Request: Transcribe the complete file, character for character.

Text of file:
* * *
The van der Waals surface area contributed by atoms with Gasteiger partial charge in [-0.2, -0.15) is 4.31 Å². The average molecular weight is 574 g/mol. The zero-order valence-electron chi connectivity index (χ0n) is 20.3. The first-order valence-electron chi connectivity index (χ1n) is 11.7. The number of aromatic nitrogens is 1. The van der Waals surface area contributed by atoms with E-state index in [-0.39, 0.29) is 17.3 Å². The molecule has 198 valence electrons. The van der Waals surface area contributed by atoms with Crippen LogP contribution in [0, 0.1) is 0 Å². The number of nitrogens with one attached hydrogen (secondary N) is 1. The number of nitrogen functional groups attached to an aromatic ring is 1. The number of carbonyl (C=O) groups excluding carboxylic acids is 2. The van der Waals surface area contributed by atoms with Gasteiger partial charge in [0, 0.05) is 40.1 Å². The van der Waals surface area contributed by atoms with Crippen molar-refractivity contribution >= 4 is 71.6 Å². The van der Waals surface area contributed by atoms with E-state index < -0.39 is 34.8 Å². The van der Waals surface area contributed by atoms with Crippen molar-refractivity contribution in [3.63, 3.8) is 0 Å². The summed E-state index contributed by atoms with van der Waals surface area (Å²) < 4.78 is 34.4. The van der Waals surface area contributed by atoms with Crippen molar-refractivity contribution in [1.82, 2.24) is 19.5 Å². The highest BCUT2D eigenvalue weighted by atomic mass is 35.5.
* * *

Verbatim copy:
The van der Waals surface area contributed by atoms with Gasteiger partial charge in [-0.2, -0.15) is 4.31 Å². The average molecular weight is 574 g/mol. The zero-order valence-electron chi connectivity index (χ0n) is 20.3. The first-order valence-electron chi connectivity index (χ1n) is 11.7. The number of aromatic nitrogens is 1. The van der Waals surface area contributed by atoms with E-state index in [-0.39, 0.29) is 17.3 Å². The molecule has 198 valence electrons. The van der Waals surface area contributed by atoms with Crippen LogP contribution in [0, 0.1) is 0 Å². The number of nitrogens with one attached hydrogen (secondary N) is 1. The number of nitrogen functional groups attached to an aromatic ring is 1. The number of carbonyl (C=O) groups excluding carboxylic acids is 2. The van der Waals surface area contributed by atoms with Gasteiger partial charge in [0, 0.05) is 40.1 Å². The van der Waals surface area contributed by atoms with Crippen molar-refractivity contribution >= 4 is 71.6 Å². The van der Waals surface area contributed by atoms with E-state index < -0.39 is 34.8 Å². The van der Waals surface area contributed by atoms with Crippen molar-refractivity contribution in [3.63, 3.8) is 0 Å². The summed E-state index contributed by atoms with van der Waals surface area (Å²) < 4.78 is 34.4. The van der Waals surface area contributed by atoms with Crippen molar-refractivity contribution in [1.82, 2.24) is 19.5 Å². The highest BCUT2D eigenvalue weighted by atomic mass is 35.5.